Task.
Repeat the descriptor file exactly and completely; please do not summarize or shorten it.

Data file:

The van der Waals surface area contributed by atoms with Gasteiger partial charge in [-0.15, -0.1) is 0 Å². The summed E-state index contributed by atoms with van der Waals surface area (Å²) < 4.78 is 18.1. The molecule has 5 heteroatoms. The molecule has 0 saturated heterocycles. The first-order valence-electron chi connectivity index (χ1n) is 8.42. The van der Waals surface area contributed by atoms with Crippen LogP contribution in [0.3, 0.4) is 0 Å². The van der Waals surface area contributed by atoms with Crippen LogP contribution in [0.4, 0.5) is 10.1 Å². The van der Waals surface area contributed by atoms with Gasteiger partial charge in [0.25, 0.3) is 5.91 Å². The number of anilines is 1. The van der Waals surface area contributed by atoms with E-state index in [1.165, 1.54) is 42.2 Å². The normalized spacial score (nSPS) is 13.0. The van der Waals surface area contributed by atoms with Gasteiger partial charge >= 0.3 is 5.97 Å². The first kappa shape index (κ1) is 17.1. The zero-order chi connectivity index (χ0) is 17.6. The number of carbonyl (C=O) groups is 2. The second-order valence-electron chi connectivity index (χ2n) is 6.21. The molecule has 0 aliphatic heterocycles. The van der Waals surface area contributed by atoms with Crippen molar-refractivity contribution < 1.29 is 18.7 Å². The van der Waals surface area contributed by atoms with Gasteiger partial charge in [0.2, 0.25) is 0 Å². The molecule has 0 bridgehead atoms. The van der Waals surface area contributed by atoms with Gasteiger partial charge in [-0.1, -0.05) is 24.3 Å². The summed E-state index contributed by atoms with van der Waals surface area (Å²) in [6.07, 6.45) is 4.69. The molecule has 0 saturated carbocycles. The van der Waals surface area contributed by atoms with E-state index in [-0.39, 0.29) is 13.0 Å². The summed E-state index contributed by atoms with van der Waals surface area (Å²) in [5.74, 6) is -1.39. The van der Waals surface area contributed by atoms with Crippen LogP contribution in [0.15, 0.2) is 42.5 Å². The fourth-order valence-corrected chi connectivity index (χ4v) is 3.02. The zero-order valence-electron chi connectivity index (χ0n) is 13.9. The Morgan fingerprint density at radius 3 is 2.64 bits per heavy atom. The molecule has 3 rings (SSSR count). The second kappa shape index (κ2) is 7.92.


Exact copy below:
The van der Waals surface area contributed by atoms with Gasteiger partial charge in [-0.15, -0.1) is 0 Å². The summed E-state index contributed by atoms with van der Waals surface area (Å²) < 4.78 is 18.1. The molecule has 5 heteroatoms. The molecule has 0 saturated heterocycles. The first-order valence-electron chi connectivity index (χ1n) is 8.42. The van der Waals surface area contributed by atoms with Crippen LogP contribution in [0.3, 0.4) is 0 Å². The van der Waals surface area contributed by atoms with Crippen LogP contribution in [0.4, 0.5) is 10.1 Å². The van der Waals surface area contributed by atoms with Gasteiger partial charge in [0.25, 0.3) is 5.91 Å². The number of anilines is 1. The van der Waals surface area contributed by atoms with E-state index in [1.165, 1.54) is 42.2 Å². The normalized spacial score (nSPS) is 13.0. The van der Waals surface area contributed by atoms with Gasteiger partial charge >= 0.3 is 5.97 Å². The first kappa shape index (κ1) is 17.1. The zero-order chi connectivity index (χ0) is 17.6. The number of carbonyl (C=O) groups is 2. The second-order valence-electron chi connectivity index (χ2n) is 6.21. The molecule has 0 aliphatic heterocycles. The van der Waals surface area contributed by atoms with Crippen molar-refractivity contribution < 1.29 is 18.7 Å². The van der Waals surface area contributed by atoms with Gasteiger partial charge in [0.2, 0.25) is 0 Å². The molecule has 0 bridgehead atoms. The van der Waals surface area contributed by atoms with Gasteiger partial charge in [-0.1, -0.05) is 24.3 Å². The summed E-state index contributed by atoms with van der Waals surface area (Å²) in [6.07, 6.45) is 4.69. The molecule has 0 saturated carbocycles. The van der Waals surface area contributed by atoms with E-state index in [-0.39, 0.29) is 13.0 Å². The summed E-state index contributed by atoms with van der Waals surface area (Å²) in [5.74, 6) is -1.39. The van der Waals surface area contributed by atoms with Crippen LogP contribution in [0.15, 0.2) is 42.5 Å². The fourth-order valence-corrected chi connectivity index (χ4v) is 3.02. The zero-order valence-electron chi connectivity index (χ0n) is 13.9. The Morgan fingerprint density at radius 3 is 2.64 bits per heavy atom. The molecule has 3 rings (SSSR count). The second kappa shape index (κ2) is 7.92.